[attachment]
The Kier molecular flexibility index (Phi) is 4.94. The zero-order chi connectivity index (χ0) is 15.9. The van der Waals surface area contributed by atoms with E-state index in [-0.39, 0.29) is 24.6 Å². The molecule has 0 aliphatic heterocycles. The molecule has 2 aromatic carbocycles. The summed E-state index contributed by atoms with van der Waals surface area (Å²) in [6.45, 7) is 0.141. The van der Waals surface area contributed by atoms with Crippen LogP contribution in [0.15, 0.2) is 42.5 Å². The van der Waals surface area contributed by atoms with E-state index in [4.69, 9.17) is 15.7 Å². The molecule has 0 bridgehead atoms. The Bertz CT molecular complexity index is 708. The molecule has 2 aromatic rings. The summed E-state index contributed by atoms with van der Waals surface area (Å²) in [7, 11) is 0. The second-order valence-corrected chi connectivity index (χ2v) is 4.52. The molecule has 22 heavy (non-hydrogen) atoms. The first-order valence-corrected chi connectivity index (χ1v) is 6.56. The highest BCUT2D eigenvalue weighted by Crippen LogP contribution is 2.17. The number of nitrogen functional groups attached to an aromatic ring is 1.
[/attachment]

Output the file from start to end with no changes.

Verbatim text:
The Kier molecular flexibility index (Phi) is 4.94. The zero-order chi connectivity index (χ0) is 15.9. The van der Waals surface area contributed by atoms with E-state index in [-0.39, 0.29) is 24.6 Å². The molecule has 0 aliphatic heterocycles. The molecule has 2 aromatic carbocycles. The summed E-state index contributed by atoms with van der Waals surface area (Å²) in [6.45, 7) is 0.141. The van der Waals surface area contributed by atoms with Crippen LogP contribution in [0.15, 0.2) is 42.5 Å². The van der Waals surface area contributed by atoms with E-state index in [4.69, 9.17) is 15.7 Å². The molecule has 0 bridgehead atoms. The Bertz CT molecular complexity index is 708. The molecule has 2 aromatic rings. The summed E-state index contributed by atoms with van der Waals surface area (Å²) in [7, 11) is 0. The second-order valence-corrected chi connectivity index (χ2v) is 4.52. The molecule has 22 heavy (non-hydrogen) atoms. The first-order valence-corrected chi connectivity index (χ1v) is 6.56. The highest BCUT2D eigenvalue weighted by Crippen LogP contribution is 2.17. The number of nitrogen functional groups attached to an aromatic ring is 1.